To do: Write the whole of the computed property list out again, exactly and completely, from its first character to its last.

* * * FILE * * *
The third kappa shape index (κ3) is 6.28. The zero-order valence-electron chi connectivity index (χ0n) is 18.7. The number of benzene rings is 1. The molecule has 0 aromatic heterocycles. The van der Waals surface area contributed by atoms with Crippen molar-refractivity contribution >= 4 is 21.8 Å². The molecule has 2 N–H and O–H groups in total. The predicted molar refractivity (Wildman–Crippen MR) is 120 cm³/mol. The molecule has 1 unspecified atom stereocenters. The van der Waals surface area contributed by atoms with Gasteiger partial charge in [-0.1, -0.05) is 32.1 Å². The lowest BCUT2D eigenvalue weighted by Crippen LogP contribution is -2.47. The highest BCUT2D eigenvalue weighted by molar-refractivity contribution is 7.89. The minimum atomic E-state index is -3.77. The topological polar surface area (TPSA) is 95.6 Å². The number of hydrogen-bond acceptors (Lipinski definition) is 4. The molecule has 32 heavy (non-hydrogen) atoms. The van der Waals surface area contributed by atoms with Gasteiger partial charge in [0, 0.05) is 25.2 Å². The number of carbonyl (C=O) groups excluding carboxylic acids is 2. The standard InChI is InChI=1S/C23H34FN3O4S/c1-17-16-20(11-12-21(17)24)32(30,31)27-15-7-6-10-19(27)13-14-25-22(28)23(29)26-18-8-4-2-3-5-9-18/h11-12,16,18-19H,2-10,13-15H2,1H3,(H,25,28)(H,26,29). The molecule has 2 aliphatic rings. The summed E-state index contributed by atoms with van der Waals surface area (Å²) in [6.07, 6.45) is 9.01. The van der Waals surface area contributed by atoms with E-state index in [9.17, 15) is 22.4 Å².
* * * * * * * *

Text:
The third kappa shape index (κ3) is 6.28. The zero-order valence-electron chi connectivity index (χ0n) is 18.7. The number of benzene rings is 1. The molecule has 0 aromatic heterocycles. The van der Waals surface area contributed by atoms with Crippen molar-refractivity contribution >= 4 is 21.8 Å². The molecule has 2 N–H and O–H groups in total. The predicted molar refractivity (Wildman–Crippen MR) is 120 cm³/mol. The molecule has 1 unspecified atom stereocenters. The van der Waals surface area contributed by atoms with Gasteiger partial charge in [-0.1, -0.05) is 32.1 Å². The lowest BCUT2D eigenvalue weighted by Crippen LogP contribution is -2.47. The highest BCUT2D eigenvalue weighted by molar-refractivity contribution is 7.89. The minimum atomic E-state index is -3.77. The topological polar surface area (TPSA) is 95.6 Å². The number of hydrogen-bond acceptors (Lipinski definition) is 4. The molecule has 32 heavy (non-hydrogen) atoms. The van der Waals surface area contributed by atoms with Gasteiger partial charge in [0, 0.05) is 25.2 Å². The number of carbonyl (C=O) groups excluding carboxylic acids is 2. The standard InChI is InChI=1S/C23H34FN3O4S/c1-17-16-20(11-12-21(17)24)32(30,31)27-15-7-6-10-19(27)13-14-25-22(28)23(29)26-18-8-4-2-3-5-9-18/h11-12,16,18-19H,2-10,13-15H2,1H3,(H,25,28)(H,26,29). The molecule has 2 aliphatic rings. The summed E-state index contributed by atoms with van der Waals surface area (Å²) in [6.07, 6.45) is 9.01. The van der Waals surface area contributed by atoms with E-state index in [9.17, 15) is 22.4 Å².